There’s an interesting article over at Harvard Sports Analysis looking at if the NFL is experiencing an unusual amount of parity this year. I thought we’d take some looks at that this week to help spice up the power rankings.
First, I think they are perfectly correct to sidestep using records as the best measure of team quality. Weird things happen to switch game results, there are only so many options after 6 or 7 games for each team, and broadly speaking you’d rather use something like point differential anyway. So kudos to them on their first choice.
However, making a couple of graphs and then eyeballing them does not make for quality analysis. They present the distribution of point differentials for this season and then the one for the prior ten years combined. Over ten years, you see a pretty nice normal distribution centered at just above 0. That is, more teams tend to be just above 0 than just below, but the other bins are pretty symmetric. Looking at this year, you get something normal-ish but noisy. The author concludes we are indeed seeing more parity because there are no very good teams, like the 2007 Patriots. I think that’s wrong.
First reason why: he says there are the same number of poor teams, which is incorrect. The worst teams so far this year, four of them, are in the -50ish to -100ish bin. Looking at the ten-year sample, there are fewer than ten historical teams who have been worse than that at the same point (I’m eyeballing the number from the graph). But there are over 300 teams in that sample. Similarly, there are fewer than ten historical teams better than the +50ish to +100ish bin, and no teams this year. So what we see is that historically speaking, 3% or less of teams are better than 100ish and another 3% or less are worse than -100ish. With 32 teams playing in a single year, that means we would expect to see maybe 1 team on either side. Not seeing that team this year doesn’t mean we have more parity.
A more formal way to do this is with a chi-square test. The chi-square basically asks if the frequencies in two distributions came from the same population; in this case, are the frequencies of the point distributions for this year and the past ten years the same. I eyeballed the numbers for each bin from the graphs and ran the test and the result is not near significant. That is, this year’s results are not different enough to say that we have parity or some other shift in distribution compared to previous seasons.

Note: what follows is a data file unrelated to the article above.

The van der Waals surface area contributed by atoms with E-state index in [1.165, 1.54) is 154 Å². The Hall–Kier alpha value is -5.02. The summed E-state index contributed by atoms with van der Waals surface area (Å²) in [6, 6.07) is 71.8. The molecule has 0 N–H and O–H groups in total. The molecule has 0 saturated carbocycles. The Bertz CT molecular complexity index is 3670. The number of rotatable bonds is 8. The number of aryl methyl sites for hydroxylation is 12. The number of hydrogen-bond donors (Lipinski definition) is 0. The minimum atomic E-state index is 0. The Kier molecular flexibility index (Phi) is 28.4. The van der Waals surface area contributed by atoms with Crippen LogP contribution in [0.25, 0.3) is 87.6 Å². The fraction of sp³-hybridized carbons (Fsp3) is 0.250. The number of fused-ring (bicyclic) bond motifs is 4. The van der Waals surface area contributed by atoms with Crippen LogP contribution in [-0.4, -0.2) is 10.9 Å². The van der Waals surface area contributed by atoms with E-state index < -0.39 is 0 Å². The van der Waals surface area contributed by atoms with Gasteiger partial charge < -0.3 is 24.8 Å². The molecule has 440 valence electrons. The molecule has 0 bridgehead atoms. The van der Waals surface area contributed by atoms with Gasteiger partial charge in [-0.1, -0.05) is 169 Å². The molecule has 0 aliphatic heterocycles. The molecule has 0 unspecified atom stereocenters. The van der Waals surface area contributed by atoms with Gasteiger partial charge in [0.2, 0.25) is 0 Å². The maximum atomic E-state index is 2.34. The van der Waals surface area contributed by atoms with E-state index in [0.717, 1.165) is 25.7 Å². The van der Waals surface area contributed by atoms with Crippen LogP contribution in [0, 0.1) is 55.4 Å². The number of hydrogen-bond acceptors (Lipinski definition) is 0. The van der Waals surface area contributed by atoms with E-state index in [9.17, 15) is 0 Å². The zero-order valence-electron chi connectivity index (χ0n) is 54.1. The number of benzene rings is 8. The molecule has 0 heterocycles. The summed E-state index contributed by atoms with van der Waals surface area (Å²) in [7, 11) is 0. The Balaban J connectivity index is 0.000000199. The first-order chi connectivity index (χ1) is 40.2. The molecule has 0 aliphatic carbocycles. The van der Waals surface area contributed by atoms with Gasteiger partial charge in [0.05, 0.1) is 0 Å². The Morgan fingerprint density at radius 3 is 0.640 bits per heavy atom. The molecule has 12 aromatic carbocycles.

Another way to look for parity would be to use something more sensitive than point differential, like my power rankings. They use a variety of numbers from each team to evaluate how well that team is playing. Sometimes teams get points in unusual or unlikely-to-repeat ways, and these rankings partially adjust for that. Here’s how they look after last weekend.
We have a switch at the top compared to last week. The Bears were unimpressive enough in their win over the Lions to drop from number 1 to number 5, although they still aren’t that far off from the teams above them. Houston, fresh off delivering a beating to the Ravens, have reclaimed the number 1 spot.
From these ratings we see a spread from .17 to 1.75, more or less. I’ve been doing the power rankings for two years, so we can compare this year to 2011 and 2010. At this point last year the best team in the league was Green Bay followed ridiculously closely by the Patriots, both at a rating of over 2. The worst team was the Rams at -.11. In 2010 we had Pittsburgh up at around 2.2 and Carolina down at .25. So it appears that the low end of the league is still in a reasonable range, but we are missing those high-end teams. However, the average performance has also dropped this year. It’s about three tenths of a point below 2011 and 2010. If we were to bump everyone up those .3 points, the Texans would be just over 2 and not that far off from the best teams of the last couple years. So I don’t think we’ve seen any huge increase in parity this year compared to the past.
Alright, so how about moving forward? Let’s look at the season projections.
Obviously the best teams look to do well in the future. Houston, Chicago, and Atlanta all look to get to around 12 wins. No one projects to fewer than 4 wins either, which isn’t too shabby. Following on last week’s list of teams who need to turn things around (those projected to 7 wins or less), this week we have Tennessee, Jacksonville, Kansas City, Carolina, Oakland, Cleveland, the Rams (right at 7), New Orleans, and, sadly, Detroit. Dallas and Indy have dragged themselves just over 7, so I’m putting them in the ‘still have a shot’ category. These other teams have a lot of work to do.